Wednesday, March 14, 2018

Colorful Granada, Nicaragua

At the crater of Mt. Maysaya.  We could hear the
lava rumbling below the sulfur cloud.
We ended our last evening in the town of Granada the same way we started it four nights ago: a nice meal and drinks on a street closed off to vehicles.  Lots of locals were also there to enjoy the cool(er) 85 air with a breeze, people watching, dining, and live music.  Just a block or two off the main street, the ordinary townsfolk watch TVs inside their sweltering two room homes from the sidewalks outside where it is cooler.
A typical side street

Granada is one of the most colorful and tourist user-friendly towns we have  visited in quite awhile.   Founded in 1524 by the Spaniards, it is one of the oldest cities in the New World.  It was burned in 1856 by William Walker, an American filibuster (one who conducts unauthorized warfare), then rebuilt and fairly-well maintained ever since.  It has many huge haciendas, now mostly converted into hostels, B&Bs, and hotels.
A former hacienda that's now
a good restaurant 

It's too hot after lunch to hustle stuff

The people are friendly, but pretty much ignore the tourists unless they have something to sell, and even then they take a polite "no" for an answer and move on.  We wish we knew more Spanish (or even some Spanish) to strike up conversations with them.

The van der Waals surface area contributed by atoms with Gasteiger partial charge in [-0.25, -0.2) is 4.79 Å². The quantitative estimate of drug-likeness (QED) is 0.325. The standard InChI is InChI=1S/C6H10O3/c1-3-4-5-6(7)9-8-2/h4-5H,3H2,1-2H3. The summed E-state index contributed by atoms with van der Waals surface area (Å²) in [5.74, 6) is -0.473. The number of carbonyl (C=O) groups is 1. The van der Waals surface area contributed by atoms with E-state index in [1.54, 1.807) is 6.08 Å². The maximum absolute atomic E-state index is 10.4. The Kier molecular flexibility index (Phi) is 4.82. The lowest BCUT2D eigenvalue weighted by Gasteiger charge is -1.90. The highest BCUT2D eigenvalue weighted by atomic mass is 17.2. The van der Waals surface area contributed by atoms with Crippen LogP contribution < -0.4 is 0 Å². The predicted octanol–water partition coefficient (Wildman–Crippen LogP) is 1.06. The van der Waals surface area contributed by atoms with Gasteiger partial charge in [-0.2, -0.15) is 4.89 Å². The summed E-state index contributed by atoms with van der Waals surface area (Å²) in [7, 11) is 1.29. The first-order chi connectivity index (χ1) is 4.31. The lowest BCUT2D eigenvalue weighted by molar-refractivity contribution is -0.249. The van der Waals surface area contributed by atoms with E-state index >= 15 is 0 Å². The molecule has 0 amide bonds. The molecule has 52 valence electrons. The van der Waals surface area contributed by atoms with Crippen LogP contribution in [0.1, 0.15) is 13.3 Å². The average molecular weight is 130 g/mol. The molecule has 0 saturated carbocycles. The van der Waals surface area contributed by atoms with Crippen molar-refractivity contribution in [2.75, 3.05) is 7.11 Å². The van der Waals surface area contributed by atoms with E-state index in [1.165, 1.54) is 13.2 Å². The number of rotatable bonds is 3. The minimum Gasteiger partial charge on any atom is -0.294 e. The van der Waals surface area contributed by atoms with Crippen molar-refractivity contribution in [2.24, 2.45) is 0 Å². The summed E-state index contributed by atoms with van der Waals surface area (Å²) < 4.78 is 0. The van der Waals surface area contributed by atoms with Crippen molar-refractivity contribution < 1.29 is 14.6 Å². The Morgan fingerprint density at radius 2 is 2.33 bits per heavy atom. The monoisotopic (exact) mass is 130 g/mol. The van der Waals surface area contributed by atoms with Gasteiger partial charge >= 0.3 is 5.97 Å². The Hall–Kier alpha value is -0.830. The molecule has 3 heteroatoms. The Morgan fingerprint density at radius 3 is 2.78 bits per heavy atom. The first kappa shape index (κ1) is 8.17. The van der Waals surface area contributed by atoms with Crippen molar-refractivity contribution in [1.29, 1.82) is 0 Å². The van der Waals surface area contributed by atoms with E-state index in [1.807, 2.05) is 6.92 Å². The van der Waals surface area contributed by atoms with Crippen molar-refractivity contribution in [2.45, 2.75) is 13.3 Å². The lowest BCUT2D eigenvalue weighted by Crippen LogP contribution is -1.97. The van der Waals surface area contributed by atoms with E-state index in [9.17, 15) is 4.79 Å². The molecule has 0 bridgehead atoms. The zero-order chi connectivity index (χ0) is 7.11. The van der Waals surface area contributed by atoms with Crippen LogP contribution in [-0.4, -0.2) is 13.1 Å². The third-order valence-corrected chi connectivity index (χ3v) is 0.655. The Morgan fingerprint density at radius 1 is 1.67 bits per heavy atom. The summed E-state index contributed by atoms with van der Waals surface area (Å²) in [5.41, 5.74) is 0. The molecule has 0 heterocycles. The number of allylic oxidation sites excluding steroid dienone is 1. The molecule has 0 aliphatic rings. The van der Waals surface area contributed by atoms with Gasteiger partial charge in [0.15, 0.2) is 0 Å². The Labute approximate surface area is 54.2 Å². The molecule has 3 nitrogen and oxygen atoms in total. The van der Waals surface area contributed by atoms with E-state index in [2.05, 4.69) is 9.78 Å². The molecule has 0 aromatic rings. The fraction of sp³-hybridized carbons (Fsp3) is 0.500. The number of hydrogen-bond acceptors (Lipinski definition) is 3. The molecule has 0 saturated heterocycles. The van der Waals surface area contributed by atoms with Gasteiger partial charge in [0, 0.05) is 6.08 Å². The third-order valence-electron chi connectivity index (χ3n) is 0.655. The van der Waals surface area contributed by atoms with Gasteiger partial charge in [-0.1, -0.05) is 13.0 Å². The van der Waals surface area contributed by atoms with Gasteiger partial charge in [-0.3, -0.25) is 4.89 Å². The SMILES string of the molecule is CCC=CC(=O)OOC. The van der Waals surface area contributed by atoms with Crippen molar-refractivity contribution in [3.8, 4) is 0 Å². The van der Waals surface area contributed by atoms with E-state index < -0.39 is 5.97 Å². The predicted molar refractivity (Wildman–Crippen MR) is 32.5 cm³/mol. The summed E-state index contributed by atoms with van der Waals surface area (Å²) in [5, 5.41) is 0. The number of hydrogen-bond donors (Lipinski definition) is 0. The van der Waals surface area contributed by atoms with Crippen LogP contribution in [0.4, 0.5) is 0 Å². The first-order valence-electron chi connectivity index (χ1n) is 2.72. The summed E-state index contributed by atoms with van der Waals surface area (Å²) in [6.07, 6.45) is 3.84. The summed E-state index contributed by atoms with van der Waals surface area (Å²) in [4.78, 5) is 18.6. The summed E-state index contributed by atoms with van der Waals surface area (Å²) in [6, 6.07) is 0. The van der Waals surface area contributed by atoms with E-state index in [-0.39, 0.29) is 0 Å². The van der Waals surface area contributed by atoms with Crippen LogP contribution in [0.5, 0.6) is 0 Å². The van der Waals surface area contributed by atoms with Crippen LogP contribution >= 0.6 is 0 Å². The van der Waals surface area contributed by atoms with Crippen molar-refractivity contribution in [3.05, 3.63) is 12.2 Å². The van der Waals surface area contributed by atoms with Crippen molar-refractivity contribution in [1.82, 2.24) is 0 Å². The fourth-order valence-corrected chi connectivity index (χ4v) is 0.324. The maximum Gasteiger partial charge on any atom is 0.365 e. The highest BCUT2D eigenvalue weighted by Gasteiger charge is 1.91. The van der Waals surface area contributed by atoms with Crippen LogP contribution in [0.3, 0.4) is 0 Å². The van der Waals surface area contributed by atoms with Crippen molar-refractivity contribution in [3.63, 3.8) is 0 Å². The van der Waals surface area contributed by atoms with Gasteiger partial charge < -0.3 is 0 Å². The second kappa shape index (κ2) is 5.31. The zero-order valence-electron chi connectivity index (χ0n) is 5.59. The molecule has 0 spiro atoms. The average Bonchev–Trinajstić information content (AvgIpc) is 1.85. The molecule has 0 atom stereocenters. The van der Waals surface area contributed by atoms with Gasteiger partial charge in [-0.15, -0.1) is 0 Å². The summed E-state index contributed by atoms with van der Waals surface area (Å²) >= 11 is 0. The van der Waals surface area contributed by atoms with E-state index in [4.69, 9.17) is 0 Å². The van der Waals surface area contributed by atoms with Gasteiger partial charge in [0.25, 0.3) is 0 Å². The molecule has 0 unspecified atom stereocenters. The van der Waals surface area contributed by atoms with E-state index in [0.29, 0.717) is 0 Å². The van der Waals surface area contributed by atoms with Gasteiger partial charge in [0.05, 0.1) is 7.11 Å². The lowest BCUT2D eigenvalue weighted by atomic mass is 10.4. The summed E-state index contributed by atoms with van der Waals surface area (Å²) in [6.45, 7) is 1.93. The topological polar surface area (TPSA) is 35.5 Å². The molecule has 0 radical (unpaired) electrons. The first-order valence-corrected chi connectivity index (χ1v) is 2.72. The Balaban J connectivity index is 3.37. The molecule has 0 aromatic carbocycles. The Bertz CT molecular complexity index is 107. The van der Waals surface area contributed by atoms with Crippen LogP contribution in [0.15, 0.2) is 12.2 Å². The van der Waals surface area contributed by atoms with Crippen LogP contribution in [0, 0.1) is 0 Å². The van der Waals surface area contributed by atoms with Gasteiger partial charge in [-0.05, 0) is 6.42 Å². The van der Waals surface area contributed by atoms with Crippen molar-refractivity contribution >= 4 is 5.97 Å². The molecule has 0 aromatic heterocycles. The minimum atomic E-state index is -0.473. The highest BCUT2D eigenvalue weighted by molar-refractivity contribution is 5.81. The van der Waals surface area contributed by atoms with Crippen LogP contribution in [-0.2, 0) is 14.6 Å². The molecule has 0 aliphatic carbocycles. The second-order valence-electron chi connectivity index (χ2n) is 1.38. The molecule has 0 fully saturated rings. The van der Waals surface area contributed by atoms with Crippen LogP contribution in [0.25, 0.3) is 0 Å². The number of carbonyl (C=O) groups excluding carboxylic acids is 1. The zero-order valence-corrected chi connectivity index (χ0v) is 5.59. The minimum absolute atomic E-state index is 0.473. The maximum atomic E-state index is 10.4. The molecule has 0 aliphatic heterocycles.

With so many 20-something travelers in short-shorts and tank tops sporting backpacks, we're probably in the upper age demographic here. (But, hey, we also have backpacks.) But every now and then we see a procession of older tourists being herded around by a tour leader, and occasionally families or older couples in one of the many fine eateries here.
Fishing among the islets of Lake Cacibalaca

Cruising among the small islands

Granada sits beside the huge Lake Cacibalaca, conveniently located to volcanoes, island resorts, and the Pacific Ocean.  In fact, it was the main overland transit point for the California Gold rush.

We visited the Mombacho and Masaya volcanoes and enjoyed a boat ride among some small islands that were created by Mt. Mombaco belching giant boulders into the lake.  We also briefly visited the town of Masayya at the foot of that active volcano.

Mt. Mombacho.  We hiked partly around it

An old fortress in Masaya, now an artisan market

It's been a pretty laid back four nights here.  It is so unbelievably hot and humid here that we basically accomplish one big  thing per day, then retreat to our $50 per night hacienda and it's plunge pool, read, and rediscover the lost art of afternoon naps.

A slot canyon near
the rim of Motombu

The overgrown Mombacho crater

On Thursday we finally get to meet Jasmine, a Peace Corps volunteer (and Nati's girlfriend) an hour south of here.  The four of us will take the ferry to the Ometepe Island and stay at a B&B on an organic farm.

Ahhhhh!   The plunge pool
in our $50 per night hacienda.
Most hostels and hotels have them

1 comment:

  1. I love the stories...I’d hate the constant heat. Again, your photos tell many beautiful stories.